When it comes to responding to an emergency at a construction work site, nothing is more important than coordinating the efforts of firefighters, paramedics and safety professionals. These different parties aren’t competing for safety; rather they all have different tasks to achieve it. Because time is such a critical element to responding to an emergency, it’s important a construction team has the training to know what to do when an emergency occurs. Here’s some important information on how to prepare a construction site for an emergency.
When each party, safety professionals, paramedics, and firefighters work together efficiently, it takes less time to accomplish the task at hand—responding to a potentially life threatening situation. So, every second counts. Read on to learn about how safety professionals from a construction site and first responders can have a positive and efficient working relationship. You may assume that by following OSHA regulations and/or building codes your covered if an emergency occurs. But those documents really serve only as a starting point. It is absolutely critical that a safety professional know how to repair a work-site to handle first responders.
Know the entry point (everyday!)
A building manager may not have to worry about access points as the entrance to a building rarely changes. But, a point of entry at a construction work site may change every day!
Where is the emergency equipment?
Wasting time to locate an AED or rescue gear can mean the difference between life and death. Make sure you know where emergency equipment is located and how to access it, quickly. Fire extinguishers, defibrillators, Stokes basket and any other first aid equipment you might have, need to be located in a place where it can be accessed quickly.
Have a current Emergency Action Plan.
The safety professional at the work site is the expert. He or she has to be the one to modify and update the Emergency Action Plan. There is no way for a firefighter or paramedic to predict what types of hazards or activities are taking place at a construction site. Make sure you have this covered for the first responders, so they can do their job quickly and safely. Keep a map or drawing of your facility current, so it can be handed to first responders. It will help them navigate a busy work site and find access to needs like water. Another great strategy is to invite your local first responders to the work site. Show them around and do informal planning and training, so they are aware of challenges. They may even be able to offer solutions for problems or point out hazards you were unaware of.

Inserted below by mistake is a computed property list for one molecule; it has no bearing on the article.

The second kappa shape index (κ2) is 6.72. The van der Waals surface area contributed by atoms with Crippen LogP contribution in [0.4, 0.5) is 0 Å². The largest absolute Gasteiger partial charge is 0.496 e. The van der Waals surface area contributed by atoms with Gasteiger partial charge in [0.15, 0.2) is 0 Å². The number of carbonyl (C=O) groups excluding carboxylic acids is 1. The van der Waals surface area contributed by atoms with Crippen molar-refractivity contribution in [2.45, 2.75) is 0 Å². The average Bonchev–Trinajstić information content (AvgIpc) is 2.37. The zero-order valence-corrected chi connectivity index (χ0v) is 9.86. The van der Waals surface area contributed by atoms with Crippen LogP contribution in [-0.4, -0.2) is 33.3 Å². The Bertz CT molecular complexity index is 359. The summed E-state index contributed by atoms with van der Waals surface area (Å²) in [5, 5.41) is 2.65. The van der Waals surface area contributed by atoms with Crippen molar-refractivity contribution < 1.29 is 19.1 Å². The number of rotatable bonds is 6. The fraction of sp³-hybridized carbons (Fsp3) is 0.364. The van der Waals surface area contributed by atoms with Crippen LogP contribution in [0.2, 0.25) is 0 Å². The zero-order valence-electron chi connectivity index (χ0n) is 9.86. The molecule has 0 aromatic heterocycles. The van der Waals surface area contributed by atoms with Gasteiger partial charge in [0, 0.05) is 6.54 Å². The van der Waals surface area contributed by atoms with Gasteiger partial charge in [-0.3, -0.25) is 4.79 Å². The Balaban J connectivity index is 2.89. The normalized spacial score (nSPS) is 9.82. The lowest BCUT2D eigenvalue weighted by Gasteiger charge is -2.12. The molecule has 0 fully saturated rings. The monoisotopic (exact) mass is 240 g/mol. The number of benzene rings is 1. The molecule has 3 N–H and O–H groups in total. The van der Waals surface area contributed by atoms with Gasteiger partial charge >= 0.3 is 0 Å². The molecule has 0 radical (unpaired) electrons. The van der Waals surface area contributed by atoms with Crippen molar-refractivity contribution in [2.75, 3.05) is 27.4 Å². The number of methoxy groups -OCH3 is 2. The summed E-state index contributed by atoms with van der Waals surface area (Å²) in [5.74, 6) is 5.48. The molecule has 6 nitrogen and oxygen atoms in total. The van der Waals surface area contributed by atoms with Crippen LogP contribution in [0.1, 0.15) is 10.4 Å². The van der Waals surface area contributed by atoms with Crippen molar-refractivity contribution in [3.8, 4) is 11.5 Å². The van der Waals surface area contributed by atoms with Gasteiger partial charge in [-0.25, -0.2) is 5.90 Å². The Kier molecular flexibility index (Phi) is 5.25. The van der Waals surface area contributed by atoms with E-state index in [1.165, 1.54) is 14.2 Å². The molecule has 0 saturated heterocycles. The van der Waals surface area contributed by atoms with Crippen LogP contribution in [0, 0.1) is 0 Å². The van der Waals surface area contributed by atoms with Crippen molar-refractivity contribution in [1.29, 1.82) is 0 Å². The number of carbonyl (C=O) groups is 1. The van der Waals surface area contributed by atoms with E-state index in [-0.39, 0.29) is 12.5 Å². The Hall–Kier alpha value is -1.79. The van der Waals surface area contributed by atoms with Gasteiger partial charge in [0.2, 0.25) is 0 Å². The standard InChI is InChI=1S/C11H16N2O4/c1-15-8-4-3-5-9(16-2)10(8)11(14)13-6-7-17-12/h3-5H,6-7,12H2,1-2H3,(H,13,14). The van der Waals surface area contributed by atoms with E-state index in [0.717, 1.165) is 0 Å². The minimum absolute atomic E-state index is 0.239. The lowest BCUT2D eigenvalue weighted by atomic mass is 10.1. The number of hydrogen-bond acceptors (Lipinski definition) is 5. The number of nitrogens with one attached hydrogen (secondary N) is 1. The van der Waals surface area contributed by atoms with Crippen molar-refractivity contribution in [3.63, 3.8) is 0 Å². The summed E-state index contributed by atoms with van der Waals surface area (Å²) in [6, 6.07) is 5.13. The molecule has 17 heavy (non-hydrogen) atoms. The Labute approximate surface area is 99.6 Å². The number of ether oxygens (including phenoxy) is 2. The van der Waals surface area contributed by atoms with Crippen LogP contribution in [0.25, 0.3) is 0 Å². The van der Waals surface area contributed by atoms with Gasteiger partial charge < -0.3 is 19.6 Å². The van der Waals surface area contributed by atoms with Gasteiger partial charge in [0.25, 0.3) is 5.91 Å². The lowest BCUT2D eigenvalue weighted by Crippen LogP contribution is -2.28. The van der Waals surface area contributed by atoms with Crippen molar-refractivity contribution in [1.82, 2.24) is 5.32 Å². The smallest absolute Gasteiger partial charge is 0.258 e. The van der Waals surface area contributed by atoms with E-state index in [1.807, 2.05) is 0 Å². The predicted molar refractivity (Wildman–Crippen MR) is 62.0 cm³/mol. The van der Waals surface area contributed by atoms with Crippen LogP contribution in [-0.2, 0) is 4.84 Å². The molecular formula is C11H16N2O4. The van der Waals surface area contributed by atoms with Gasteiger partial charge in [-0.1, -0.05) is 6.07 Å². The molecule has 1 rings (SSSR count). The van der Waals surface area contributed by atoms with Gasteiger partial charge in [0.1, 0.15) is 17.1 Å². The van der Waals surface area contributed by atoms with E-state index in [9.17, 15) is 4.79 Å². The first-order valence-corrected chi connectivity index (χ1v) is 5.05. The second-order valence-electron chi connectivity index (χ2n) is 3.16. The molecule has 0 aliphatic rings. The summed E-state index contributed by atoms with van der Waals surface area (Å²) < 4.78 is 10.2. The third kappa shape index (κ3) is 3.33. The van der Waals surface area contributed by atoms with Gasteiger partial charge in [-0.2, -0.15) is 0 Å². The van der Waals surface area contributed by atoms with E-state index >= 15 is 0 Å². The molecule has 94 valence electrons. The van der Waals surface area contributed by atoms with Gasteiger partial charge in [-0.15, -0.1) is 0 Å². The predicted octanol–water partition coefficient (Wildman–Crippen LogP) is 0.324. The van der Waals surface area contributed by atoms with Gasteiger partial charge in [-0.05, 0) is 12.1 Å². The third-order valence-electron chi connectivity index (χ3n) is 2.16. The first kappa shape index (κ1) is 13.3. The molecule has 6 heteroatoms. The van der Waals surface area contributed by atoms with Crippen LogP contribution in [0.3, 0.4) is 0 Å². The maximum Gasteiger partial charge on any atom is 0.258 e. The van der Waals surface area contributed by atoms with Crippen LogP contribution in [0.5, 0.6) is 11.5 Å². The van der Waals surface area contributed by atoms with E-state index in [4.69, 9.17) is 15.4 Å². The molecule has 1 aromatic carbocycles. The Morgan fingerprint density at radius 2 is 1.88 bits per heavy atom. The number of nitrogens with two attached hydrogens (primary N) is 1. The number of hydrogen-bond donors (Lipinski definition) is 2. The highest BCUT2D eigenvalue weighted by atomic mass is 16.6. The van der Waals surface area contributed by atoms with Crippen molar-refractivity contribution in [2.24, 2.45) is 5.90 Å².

Allow your site to be used as a training facility.
If you are able, offer your work site as a training site for first responders. The best training takes place in real-world settings. So, offering your work site provides a valuable setting for training and allows local first responders to become more knowledgeable about your work site.
Have MSDS easily accessible.
By having MSDS sheets available, you can save valuable time in a chemical emergency.
It takes a team to respond to an emergency situation at a construction site, even if the team has never worked together before. Safety training can help, as can advance preparation and communicating clearly. Minutes count in emergencies, especially at construction work sites!